Coming on the back of last week’s howler that the Albanese government might define coking coal and iron as ‘critical minerals’ for the energy transition, the government’s next shocker is its plan to double subsidies for ‘critical minerals’ mining and refining projects to $4 billion.
The low-cost loans from the government will supposedly target projects that are struggling to get financing from banks. This will create jobs and help propel the energy transition by giving America’s Inflation Reduction Act funded projects the resources they need to go green. Or something like that…
But all these government loans beg the question, why aren’t our climate change obsessed bankers backing these projects in the first place?
I mean, what is it about mining these resources that’s holding back private sector funding more generally? Why does the government need to bribe these projects into being?
Why does Lynas Rare Earths [ASX:LYC] need the US Department of Defence to contribute about US$258 million, double their initial amount too, to its Texas refinery? It’s not often you see a government subsidise a foreign company’s projects…
Surely the private sector understands that we must reach Net Zero by 2050 — it’s the law! And surely the private sector must understand that we need an impossible amount of resources to achieve this…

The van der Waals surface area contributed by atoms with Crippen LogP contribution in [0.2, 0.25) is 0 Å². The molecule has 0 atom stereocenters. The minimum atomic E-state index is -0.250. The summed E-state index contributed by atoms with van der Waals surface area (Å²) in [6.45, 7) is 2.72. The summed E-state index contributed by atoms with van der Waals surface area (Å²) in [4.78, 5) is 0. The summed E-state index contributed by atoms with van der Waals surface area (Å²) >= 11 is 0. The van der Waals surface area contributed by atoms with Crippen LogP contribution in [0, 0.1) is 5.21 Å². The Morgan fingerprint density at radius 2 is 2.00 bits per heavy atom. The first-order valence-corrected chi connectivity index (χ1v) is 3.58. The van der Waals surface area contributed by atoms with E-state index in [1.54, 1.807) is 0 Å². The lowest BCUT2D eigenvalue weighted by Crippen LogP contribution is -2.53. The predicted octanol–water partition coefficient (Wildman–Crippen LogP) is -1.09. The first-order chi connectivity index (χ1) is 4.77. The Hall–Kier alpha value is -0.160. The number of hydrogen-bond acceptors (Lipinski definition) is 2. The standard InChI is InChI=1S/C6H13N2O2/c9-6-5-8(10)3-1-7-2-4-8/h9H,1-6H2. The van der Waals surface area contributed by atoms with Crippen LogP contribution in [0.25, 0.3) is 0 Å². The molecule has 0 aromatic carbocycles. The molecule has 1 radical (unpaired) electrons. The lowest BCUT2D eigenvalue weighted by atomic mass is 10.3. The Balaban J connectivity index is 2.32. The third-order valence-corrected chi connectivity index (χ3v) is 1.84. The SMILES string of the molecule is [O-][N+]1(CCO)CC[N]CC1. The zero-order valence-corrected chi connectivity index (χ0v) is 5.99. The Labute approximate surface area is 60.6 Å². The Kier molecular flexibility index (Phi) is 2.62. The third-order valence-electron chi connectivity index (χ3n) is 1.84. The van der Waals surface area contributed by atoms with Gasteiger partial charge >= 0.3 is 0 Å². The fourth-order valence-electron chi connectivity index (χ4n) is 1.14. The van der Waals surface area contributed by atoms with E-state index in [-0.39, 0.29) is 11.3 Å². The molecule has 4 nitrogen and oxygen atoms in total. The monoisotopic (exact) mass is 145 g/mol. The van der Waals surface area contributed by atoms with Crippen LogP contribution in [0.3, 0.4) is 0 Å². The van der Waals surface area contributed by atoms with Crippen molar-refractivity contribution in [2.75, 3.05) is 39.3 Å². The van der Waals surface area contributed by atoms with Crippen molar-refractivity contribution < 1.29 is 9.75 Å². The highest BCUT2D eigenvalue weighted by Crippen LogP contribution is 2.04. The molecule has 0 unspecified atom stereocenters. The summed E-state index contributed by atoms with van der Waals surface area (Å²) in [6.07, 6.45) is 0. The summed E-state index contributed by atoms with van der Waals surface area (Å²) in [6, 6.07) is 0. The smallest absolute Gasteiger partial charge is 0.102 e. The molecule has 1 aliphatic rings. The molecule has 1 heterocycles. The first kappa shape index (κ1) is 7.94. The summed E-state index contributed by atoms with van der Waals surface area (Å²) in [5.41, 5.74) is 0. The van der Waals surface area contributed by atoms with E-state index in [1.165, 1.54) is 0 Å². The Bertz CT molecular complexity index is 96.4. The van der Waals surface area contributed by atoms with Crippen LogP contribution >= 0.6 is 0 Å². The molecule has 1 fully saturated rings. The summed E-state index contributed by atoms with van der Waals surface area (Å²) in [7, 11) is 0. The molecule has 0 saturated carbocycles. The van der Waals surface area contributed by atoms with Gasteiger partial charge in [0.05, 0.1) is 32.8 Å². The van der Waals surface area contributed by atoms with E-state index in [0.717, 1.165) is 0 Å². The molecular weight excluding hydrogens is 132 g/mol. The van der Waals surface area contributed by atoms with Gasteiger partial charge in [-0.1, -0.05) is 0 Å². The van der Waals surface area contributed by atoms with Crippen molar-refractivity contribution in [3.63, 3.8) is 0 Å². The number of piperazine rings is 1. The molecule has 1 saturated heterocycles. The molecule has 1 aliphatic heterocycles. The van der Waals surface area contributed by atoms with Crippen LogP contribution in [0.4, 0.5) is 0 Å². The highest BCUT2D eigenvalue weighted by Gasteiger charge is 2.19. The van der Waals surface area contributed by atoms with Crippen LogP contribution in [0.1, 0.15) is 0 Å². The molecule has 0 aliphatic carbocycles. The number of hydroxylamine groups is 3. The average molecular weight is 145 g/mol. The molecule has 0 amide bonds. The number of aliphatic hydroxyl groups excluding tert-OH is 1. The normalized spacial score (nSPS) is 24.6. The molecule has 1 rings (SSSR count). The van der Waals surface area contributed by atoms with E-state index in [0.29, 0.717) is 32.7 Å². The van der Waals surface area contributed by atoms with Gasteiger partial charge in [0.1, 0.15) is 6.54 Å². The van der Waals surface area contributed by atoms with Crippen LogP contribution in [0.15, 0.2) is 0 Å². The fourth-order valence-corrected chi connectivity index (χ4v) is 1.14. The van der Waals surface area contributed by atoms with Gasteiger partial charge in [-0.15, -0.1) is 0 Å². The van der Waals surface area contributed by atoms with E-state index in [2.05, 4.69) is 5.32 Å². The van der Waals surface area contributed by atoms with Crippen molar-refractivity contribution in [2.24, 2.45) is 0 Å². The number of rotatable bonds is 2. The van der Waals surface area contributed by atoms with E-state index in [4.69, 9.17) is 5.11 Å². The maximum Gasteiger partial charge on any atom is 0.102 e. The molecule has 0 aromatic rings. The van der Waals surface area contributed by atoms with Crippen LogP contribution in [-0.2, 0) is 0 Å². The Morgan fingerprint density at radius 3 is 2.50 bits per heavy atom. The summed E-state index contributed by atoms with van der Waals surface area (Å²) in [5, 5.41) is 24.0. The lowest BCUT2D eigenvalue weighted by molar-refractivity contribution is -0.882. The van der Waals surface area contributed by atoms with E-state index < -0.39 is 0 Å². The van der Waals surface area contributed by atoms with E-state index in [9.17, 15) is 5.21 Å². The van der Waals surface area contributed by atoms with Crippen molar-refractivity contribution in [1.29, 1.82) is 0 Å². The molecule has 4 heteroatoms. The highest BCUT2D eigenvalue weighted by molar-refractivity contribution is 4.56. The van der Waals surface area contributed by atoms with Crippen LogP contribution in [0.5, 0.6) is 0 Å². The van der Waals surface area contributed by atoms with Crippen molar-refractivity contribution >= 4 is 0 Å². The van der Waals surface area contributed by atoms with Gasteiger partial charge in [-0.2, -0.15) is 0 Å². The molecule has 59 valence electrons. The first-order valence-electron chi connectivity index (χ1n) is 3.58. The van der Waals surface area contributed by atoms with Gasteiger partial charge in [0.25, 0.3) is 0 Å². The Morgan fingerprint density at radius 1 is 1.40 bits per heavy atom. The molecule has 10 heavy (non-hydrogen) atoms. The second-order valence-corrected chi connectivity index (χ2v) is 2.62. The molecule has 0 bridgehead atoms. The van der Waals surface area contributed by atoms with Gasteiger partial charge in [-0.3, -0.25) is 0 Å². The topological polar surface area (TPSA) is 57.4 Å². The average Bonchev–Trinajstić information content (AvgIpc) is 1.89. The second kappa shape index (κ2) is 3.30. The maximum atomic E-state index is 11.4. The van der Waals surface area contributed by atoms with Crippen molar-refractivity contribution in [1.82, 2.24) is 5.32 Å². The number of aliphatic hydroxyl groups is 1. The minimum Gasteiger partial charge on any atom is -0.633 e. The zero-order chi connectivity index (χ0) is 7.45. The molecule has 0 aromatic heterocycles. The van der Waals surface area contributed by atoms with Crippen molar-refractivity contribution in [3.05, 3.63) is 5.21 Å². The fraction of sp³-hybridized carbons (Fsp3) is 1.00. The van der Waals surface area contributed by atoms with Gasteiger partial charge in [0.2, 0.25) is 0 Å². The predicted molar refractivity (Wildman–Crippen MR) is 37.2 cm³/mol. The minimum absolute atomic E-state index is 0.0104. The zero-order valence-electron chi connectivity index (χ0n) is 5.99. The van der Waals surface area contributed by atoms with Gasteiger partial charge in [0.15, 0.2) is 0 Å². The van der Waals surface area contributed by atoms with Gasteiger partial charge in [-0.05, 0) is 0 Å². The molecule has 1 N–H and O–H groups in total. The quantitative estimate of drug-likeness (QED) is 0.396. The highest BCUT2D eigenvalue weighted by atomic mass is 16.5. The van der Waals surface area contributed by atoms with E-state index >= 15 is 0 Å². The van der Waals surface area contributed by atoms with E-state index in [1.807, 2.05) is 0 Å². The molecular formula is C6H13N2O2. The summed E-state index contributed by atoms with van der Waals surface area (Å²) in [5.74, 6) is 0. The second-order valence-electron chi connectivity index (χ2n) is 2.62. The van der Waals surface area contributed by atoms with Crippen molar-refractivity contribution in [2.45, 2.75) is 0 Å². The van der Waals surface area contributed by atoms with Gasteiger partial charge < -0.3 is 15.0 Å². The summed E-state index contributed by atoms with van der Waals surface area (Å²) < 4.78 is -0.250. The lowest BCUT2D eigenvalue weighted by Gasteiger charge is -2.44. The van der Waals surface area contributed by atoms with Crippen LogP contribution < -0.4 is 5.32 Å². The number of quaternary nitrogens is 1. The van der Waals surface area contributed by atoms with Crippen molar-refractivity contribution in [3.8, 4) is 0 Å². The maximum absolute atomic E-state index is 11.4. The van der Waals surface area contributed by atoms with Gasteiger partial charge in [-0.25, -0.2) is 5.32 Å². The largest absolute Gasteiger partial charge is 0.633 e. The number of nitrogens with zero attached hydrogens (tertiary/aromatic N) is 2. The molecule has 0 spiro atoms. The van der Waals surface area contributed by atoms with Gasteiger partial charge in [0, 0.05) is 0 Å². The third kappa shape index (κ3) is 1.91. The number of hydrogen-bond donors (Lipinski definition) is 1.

This implies that resource prices will skyrocket, making Australia’s mining and refining projects perfectly viable on their own two feet, not the taxpayer’s crutch.
It all looks like the business opportunity of a lifetime to me. Imagine if demand for your products for the next few decades were practically mandated by law…and you still can’t get bank funding for your business.
But it’s not just the bankers who are unwilling to put their your money where the politicians are willing to put it for you. The markets seems to have their doubts too…
The copper price is dropping, not ballooning, in response to the extraordinary amount of copper the energy transition requires. And mining investment in copper is flailing too.
The VanEck Green Metals ETF [ARCA:GMET] is mining new depths itself. As is the VanEck Global Clean Energy ETF [ASX:CLNE].
Wind and solar stocks are crashing ever faster lately as their projects are exposed as uneconomical, but governments won’t agree to price hikes.
Quite frankly, this is more than just a big hint about the future of Net Zero.
I don’t just mean that the market is discounting the chance of Net Zero ever being achieved. Although there is that…
Instead, let’s focus on something else a bit more intriguing: why did we abandon wind and hydropower in the first place, more than a hundred years ago? Why did the share of battery electric vehicles fall in the 1920s? What made the UK’s industrial revolution succeed while China’s Backyard Furnace policy during the Great Leap Forward failed miserably?